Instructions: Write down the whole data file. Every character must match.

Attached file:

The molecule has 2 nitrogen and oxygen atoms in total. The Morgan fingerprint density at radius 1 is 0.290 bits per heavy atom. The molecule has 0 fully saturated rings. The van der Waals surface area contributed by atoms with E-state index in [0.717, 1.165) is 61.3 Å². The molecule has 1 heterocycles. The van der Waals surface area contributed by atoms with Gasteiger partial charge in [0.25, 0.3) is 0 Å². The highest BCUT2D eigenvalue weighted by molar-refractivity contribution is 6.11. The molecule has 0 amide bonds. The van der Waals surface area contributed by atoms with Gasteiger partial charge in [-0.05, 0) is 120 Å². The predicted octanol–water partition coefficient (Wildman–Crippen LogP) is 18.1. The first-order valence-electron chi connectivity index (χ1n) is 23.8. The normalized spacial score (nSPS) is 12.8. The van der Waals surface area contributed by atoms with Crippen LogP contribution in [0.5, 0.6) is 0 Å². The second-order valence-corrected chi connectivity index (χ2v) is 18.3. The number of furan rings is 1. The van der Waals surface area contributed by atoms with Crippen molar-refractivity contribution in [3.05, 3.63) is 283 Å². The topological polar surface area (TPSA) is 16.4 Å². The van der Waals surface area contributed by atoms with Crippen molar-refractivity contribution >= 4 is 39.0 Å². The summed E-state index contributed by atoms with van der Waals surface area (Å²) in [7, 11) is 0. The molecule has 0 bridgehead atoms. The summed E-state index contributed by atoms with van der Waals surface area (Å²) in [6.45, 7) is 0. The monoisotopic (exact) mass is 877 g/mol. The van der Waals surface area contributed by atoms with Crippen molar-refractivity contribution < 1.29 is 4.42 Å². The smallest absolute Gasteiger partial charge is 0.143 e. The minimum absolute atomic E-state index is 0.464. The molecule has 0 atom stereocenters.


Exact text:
The molecule has 2 nitrogen and oxygen atoms in total. The Morgan fingerprint density at radius 1 is 0.290 bits per heavy atom. The molecule has 0 fully saturated rings. The van der Waals surface area contributed by atoms with E-state index in [0.717, 1.165) is 61.3 Å². The molecule has 1 heterocycles. The van der Waals surface area contributed by atoms with Gasteiger partial charge in [0.25, 0.3) is 0 Å². The highest BCUT2D eigenvalue weighted by molar-refractivity contribution is 6.11. The molecule has 0 amide bonds. The van der Waals surface area contributed by atoms with Gasteiger partial charge in [-0.05, 0) is 120 Å². The predicted octanol–water partition coefficient (Wildman–Crippen LogP) is 18.1. The first-order valence-electron chi connectivity index (χ1n) is 23.8. The normalized spacial score (nSPS) is 12.8. The van der Waals surface area contributed by atoms with Crippen LogP contribution in [0.5, 0.6) is 0 Å². The second-order valence-corrected chi connectivity index (χ2v) is 18.3. The number of furan rings is 1. The van der Waals surface area contributed by atoms with Crippen molar-refractivity contribution in [3.05, 3.63) is 283 Å². The topological polar surface area (TPSA) is 16.4 Å². The van der Waals surface area contributed by atoms with Crippen molar-refractivity contribution >= 4 is 39.0 Å². The summed E-state index contributed by atoms with van der Waals surface area (Å²) in [7, 11) is 0. The molecule has 0 bridgehead atoms. The summed E-state index contributed by atoms with van der Waals surface area (Å²) in [6.45, 7) is 0. The monoisotopic (exact) mass is 877 g/mol. The van der Waals surface area contributed by atoms with Crippen molar-refractivity contribution < 1.29 is 4.42 Å². The smallest absolute Gasteiger partial charge is 0.143 e. The minimum absolute atomic E-state index is 0.464. The molecule has 0 atom stereocenters.